There are two different sources where negative credit can be disputed — the creditor and the credit reporting agencies. Both sources require two very different strategies.
Credit scores generated by FICO use a mathematical formula which examines your credit report information and puts it into a 3-digit numerical number ranging from 300 to 850. While it remains a mystery as to exactly what makes up a credit score, we do know 35% of your credit score is determined by payment history.
Late payments are detrimental to your credit score. A single 30-day late payment can lower a FICO score up to 110 points. FICO considers how recent the late payments are, how severe the late payments are, and how frequently the late payments occur. The most recent 2-year late payments are more damaging to FICO score than late payments which occurred a long time ago.
Determining a late payment
According to the FICO scoring system a payment that is 30 days or more past the due date is considered late. For example, if your credit card due date is July 1, 2015 but you pay on July 15, 2015, this is not a late payment according to FICO. The credit card company can charge you a late fee but they cannot report the payment as late to the credit bureaus. However, if your due date is July 1, 2015 but you pay August 3, 2015, the credit card company can report the account to the credit bureaus as a 30-day late.
If you are repairing your credit, correcting and even deleting late payments will help improve your credit scores. Below are several ways to tackle late payments on your credit reports.
How to dispute late payments with the creditor
Goodwill Letter. Infrequent, rare late payments can be deleted by the original creditor. Write a goodwill letter and request the creditor remove the late payment. Many times creditors, as a gesture of good customer service, will remove late payments, especially if you have been a good customer in the past.
Multiple Late Pays. Multiple late payments can actually work in your advantage. If you have an account with 30, 60, 90 and even 120 late payments and it has not been charged off, offer to bring the account current in exchange for deletion of the late payments. You have the leverage which is the money your creditor wants. Their alternative would be to charge-off the account. Why not rehabilitate the account and save your credit score. It never hurts to ask but always get all negotiations in writing! In the event the account is more than 180-days late, the creditor may charge off the account, report it to credit bureaus as a charge off and transfer or sell it to a collection agency.
Proof of Payment. A creditor may agree to delete a late payment if you have proof of a timely payment such as a canceled check. Make your request in writing and it may help if you let them know you are trying to make a big purchase like an automobile or mortgage. Creating an urgency will sometimes get you a positive response.
Identity Theft. Unfortunately identity theft has become a huge problem in today’s Internet savvy world. If you are or have experienced identity theft it may be necessary to obtain police reports and any follow-up information in order to have this information corrected. It may take a little more time to correct these types of errors.
Online Bill Payment. The advent of online bill pay is actually a very good reason for internal investigations with your credit card companies. Online or automatic bill pay can have software glitches or, perhaps the service was offline for maintenance when you attempted your payment. A payment could have been paid one day but credited up to 2 to 4 days later. Dispute “account paid on time” with the credit bureaus but also contact your creditor and explain the issue and politely request they correct the negative entry with the credit bureaus to reflect “paid/never late.” Utilize the Fair Credit Billing Act to dispute directly with the creditor if you have “open end” credit accounts and want to dispute fraudulent or unfair credit charges.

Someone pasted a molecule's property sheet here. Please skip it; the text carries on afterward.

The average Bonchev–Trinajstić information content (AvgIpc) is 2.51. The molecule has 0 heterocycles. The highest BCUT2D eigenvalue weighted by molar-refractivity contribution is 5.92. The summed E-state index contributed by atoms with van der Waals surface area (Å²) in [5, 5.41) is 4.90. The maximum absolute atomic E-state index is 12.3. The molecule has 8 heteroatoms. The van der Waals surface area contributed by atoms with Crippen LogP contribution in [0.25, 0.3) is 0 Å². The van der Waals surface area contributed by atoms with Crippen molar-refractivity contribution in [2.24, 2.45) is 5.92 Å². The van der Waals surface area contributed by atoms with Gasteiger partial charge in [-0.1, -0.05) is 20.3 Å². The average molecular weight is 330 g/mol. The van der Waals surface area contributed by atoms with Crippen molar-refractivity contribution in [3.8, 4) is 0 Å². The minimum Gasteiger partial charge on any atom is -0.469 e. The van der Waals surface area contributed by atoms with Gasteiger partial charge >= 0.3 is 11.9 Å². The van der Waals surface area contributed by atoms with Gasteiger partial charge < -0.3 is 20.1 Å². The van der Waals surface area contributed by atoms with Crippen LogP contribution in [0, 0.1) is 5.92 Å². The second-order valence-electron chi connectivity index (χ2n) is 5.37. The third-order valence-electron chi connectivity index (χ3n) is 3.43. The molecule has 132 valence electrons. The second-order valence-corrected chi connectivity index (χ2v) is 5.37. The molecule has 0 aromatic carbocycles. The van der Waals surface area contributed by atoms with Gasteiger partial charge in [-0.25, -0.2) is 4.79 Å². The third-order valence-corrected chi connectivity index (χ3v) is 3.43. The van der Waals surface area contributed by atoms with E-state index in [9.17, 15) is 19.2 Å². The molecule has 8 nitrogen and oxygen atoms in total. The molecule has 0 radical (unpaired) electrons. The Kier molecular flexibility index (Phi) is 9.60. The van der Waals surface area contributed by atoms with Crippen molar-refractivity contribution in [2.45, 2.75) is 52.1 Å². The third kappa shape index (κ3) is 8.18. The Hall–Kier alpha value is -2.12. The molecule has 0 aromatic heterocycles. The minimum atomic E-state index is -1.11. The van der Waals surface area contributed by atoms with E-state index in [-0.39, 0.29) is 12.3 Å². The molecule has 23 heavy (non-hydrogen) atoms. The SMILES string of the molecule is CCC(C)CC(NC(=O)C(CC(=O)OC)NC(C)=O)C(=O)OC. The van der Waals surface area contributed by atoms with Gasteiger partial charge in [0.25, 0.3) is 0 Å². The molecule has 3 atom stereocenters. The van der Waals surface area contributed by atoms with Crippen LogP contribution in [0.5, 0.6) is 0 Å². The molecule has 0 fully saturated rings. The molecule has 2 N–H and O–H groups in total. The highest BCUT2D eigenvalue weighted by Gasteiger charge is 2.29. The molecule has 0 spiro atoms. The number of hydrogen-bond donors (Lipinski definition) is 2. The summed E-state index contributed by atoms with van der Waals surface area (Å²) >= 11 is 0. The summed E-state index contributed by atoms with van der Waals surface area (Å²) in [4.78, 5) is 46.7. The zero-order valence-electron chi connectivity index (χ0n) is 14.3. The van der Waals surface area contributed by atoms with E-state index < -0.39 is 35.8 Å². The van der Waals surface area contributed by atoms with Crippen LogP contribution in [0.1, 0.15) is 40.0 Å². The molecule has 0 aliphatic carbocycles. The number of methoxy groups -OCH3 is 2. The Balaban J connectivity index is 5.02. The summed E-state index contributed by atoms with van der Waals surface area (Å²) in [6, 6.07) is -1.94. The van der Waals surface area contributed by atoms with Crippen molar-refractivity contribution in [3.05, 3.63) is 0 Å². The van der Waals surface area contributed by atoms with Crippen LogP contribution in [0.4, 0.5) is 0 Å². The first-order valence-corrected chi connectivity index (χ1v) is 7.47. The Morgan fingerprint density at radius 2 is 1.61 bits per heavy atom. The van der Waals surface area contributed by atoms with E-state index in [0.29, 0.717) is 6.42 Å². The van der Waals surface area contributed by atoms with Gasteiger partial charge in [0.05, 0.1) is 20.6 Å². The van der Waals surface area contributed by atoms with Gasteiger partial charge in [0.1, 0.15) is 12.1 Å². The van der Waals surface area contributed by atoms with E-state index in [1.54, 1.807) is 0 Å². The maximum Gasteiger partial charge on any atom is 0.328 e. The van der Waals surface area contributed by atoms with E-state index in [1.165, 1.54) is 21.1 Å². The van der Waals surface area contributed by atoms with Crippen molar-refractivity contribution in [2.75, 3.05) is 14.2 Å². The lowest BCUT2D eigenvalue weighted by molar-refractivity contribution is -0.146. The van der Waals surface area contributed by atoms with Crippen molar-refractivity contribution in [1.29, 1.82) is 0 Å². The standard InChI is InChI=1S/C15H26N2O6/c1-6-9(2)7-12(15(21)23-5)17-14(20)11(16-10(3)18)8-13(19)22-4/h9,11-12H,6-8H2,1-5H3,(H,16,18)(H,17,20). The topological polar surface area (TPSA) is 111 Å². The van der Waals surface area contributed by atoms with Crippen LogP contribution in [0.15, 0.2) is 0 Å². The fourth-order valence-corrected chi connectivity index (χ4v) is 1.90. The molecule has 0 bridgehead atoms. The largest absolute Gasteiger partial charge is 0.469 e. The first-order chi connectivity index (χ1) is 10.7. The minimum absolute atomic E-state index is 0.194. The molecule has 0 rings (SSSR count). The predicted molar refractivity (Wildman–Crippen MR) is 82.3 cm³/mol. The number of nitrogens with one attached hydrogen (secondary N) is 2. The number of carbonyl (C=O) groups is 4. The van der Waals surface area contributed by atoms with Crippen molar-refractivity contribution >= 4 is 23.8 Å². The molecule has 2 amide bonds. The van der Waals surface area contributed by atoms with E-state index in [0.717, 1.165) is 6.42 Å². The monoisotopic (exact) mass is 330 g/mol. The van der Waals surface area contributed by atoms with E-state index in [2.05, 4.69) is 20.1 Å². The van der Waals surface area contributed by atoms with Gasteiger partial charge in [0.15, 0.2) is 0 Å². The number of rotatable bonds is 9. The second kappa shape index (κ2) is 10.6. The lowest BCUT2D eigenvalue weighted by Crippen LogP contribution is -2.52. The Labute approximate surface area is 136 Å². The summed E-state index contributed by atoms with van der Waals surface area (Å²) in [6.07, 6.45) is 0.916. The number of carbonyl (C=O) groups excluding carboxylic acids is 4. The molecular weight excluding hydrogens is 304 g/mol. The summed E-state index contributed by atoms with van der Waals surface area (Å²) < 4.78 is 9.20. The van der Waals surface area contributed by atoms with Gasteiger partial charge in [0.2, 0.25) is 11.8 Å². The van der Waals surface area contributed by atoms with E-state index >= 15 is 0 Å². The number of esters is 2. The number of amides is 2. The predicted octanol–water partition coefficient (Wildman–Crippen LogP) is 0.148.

How to dispute late payments with the credit reporting agencies
The “Never Late” Dispute. Disputing a late payment by stating you were never late may result in two different outcomes: (1) the CRA will contact the creditor and get verification to confirm the listing or; (2) the CRA will contact the creditor, the creditor may fail to respond within (30) days which results in the listing being converted to a “positive status.”
The Factual Error Dispute. As an alternative to the “Never Late” dispute look for factual errors you can dispute. Is the account balance, late payment amount, and dates being accurately reported? If not, dispute the errors and request a deletion, not a correction. Are the credit reporting agencies reporting a delinquent amount of zero ($0)? If so, how can you be delinquent for nothing? Request a deletion.
The Charge-Off Dispute. Has the account been charged-off. If so, no late payments should be reporting after an account has been charged-off or closed. This is a factual error you can dispute and request a deletion. Is the date the account was charged-off or closed correct or being reported at all? Are the dates of the late payments correct? Do not give them the correct information, dispute and ask for a deletion of the listing. Dispute the late pays with the credit reporting agencies. If the dispute is verified, try again in 60 days until you get the result you want.
Isolated late payments
If a creditor is using FICO 8 version of credit scoring then an isolated late payment will not be as detrimental to your score under certain conditions. If the late payment is an isolated event and other accounts are in good standing, FICO® Score 8 is more forgiving compared with previous FICO® Score versions. But with a credit report that has numerous late payments, the reverse is true and FICO 8 will likely lose more points.